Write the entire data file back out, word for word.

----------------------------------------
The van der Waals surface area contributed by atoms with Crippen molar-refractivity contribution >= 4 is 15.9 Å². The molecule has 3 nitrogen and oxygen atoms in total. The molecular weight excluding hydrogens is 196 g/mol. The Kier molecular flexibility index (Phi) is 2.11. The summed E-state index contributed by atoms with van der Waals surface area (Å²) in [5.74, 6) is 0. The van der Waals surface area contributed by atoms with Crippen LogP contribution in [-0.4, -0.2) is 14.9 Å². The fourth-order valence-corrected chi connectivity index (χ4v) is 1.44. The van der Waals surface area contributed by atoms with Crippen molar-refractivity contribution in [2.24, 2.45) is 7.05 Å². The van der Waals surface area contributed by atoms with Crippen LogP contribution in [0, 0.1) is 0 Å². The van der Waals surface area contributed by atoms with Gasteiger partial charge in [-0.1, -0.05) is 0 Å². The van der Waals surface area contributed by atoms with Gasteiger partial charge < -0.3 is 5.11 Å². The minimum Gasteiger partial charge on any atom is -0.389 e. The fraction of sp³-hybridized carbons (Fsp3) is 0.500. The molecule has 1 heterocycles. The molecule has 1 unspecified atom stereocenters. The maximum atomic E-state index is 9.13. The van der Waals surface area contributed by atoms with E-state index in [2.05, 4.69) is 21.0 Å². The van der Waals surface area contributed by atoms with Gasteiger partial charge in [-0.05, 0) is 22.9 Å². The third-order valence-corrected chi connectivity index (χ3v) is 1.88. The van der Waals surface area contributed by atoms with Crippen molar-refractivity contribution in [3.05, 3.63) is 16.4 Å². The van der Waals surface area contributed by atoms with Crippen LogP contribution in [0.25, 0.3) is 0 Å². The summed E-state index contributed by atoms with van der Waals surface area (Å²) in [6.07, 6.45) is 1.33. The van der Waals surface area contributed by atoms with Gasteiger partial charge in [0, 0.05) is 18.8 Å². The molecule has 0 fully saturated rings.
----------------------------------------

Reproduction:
The van der Waals surface area contributed by atoms with Crippen molar-refractivity contribution >= 4 is 15.9 Å². The molecule has 3 nitrogen and oxygen atoms in total. The molecular weight excluding hydrogens is 196 g/mol. The Kier molecular flexibility index (Phi) is 2.11. The summed E-state index contributed by atoms with van der Waals surface area (Å²) in [5.74, 6) is 0. The van der Waals surface area contributed by atoms with Crippen LogP contribution in [-0.4, -0.2) is 14.9 Å². The fourth-order valence-corrected chi connectivity index (χ4v) is 1.44. The van der Waals surface area contributed by atoms with Crippen molar-refractivity contribution in [2.24, 2.45) is 7.05 Å². The van der Waals surface area contributed by atoms with Crippen LogP contribution in [0, 0.1) is 0 Å². The van der Waals surface area contributed by atoms with Gasteiger partial charge in [-0.1, -0.05) is 0 Å². The van der Waals surface area contributed by atoms with Gasteiger partial charge < -0.3 is 5.11 Å². The minimum Gasteiger partial charge on any atom is -0.389 e. The fraction of sp³-hybridized carbons (Fsp3) is 0.500. The molecule has 1 heterocycles. The molecule has 1 unspecified atom stereocenters. The maximum atomic E-state index is 9.13. The van der Waals surface area contributed by atoms with E-state index in [2.05, 4.69) is 21.0 Å². The van der Waals surface area contributed by atoms with Gasteiger partial charge in [-0.05, 0) is 22.9 Å². The third-order valence-corrected chi connectivity index (χ3v) is 1.88. The van der Waals surface area contributed by atoms with Crippen molar-refractivity contribution in [3.05, 3.63) is 16.4 Å². The van der Waals surface area contributed by atoms with Crippen LogP contribution in [0.25, 0.3) is 0 Å². The summed E-state index contributed by atoms with van der Waals surface area (Å²) in [6.07, 6.45) is 1.33. The van der Waals surface area contributed by atoms with Gasteiger partial charge in [0, 0.05) is 18.8 Å². The molecule has 0 fully saturated rings.